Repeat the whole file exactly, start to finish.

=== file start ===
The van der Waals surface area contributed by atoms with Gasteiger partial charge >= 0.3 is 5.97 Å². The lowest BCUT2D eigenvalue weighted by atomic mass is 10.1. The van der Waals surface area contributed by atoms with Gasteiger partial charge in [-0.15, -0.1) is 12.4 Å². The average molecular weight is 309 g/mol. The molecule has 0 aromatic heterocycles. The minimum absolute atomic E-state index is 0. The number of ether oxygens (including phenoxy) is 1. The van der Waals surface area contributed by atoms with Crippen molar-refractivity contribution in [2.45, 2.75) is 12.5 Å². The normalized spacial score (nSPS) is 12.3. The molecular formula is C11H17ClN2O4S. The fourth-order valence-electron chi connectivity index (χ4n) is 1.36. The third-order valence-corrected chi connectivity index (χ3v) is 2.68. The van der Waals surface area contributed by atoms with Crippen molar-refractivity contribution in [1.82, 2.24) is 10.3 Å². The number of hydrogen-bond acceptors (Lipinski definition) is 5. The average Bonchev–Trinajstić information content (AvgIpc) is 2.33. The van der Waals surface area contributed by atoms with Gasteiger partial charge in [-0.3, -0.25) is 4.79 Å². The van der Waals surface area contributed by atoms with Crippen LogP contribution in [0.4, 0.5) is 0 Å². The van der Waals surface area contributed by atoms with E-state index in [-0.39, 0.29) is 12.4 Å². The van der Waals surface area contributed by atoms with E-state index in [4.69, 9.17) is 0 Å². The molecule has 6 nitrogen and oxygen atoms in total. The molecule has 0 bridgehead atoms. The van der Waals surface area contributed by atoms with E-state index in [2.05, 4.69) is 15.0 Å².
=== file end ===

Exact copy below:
The van der Waals surface area contributed by atoms with Gasteiger partial charge >= 0.3 is 5.97 Å². The lowest BCUT2D eigenvalue weighted by atomic mass is 10.1. The van der Waals surface area contributed by atoms with Gasteiger partial charge in [-0.15, -0.1) is 12.4 Å². The average molecular weight is 309 g/mol. The molecule has 0 aromatic heterocycles. The minimum absolute atomic E-state index is 0. The number of ether oxygens (including phenoxy) is 1. The van der Waals surface area contributed by atoms with Crippen molar-refractivity contribution in [2.45, 2.75) is 12.5 Å². The normalized spacial score (nSPS) is 12.3. The molecular formula is C11H17ClN2O4S. The fourth-order valence-electron chi connectivity index (χ4n) is 1.36. The third-order valence-corrected chi connectivity index (χ3v) is 2.68. The van der Waals surface area contributed by atoms with Crippen molar-refractivity contribution in [1.82, 2.24) is 10.3 Å². The number of hydrogen-bond acceptors (Lipinski definition) is 5. The average Bonchev–Trinajstić information content (AvgIpc) is 2.33. The van der Waals surface area contributed by atoms with Gasteiger partial charge in [-0.3, -0.25) is 4.79 Å². The van der Waals surface area contributed by atoms with Crippen LogP contribution in [0.4, 0.5) is 0 Å². The van der Waals surface area contributed by atoms with E-state index in [-0.39, 0.29) is 12.4 Å². The van der Waals surface area contributed by atoms with E-state index in [4.69, 9.17) is 0 Å². The molecule has 6 nitrogen and oxygen atoms in total. The molecule has 0 bridgehead atoms. The van der Waals surface area contributed by atoms with E-state index in [2.05, 4.69) is 15.0 Å².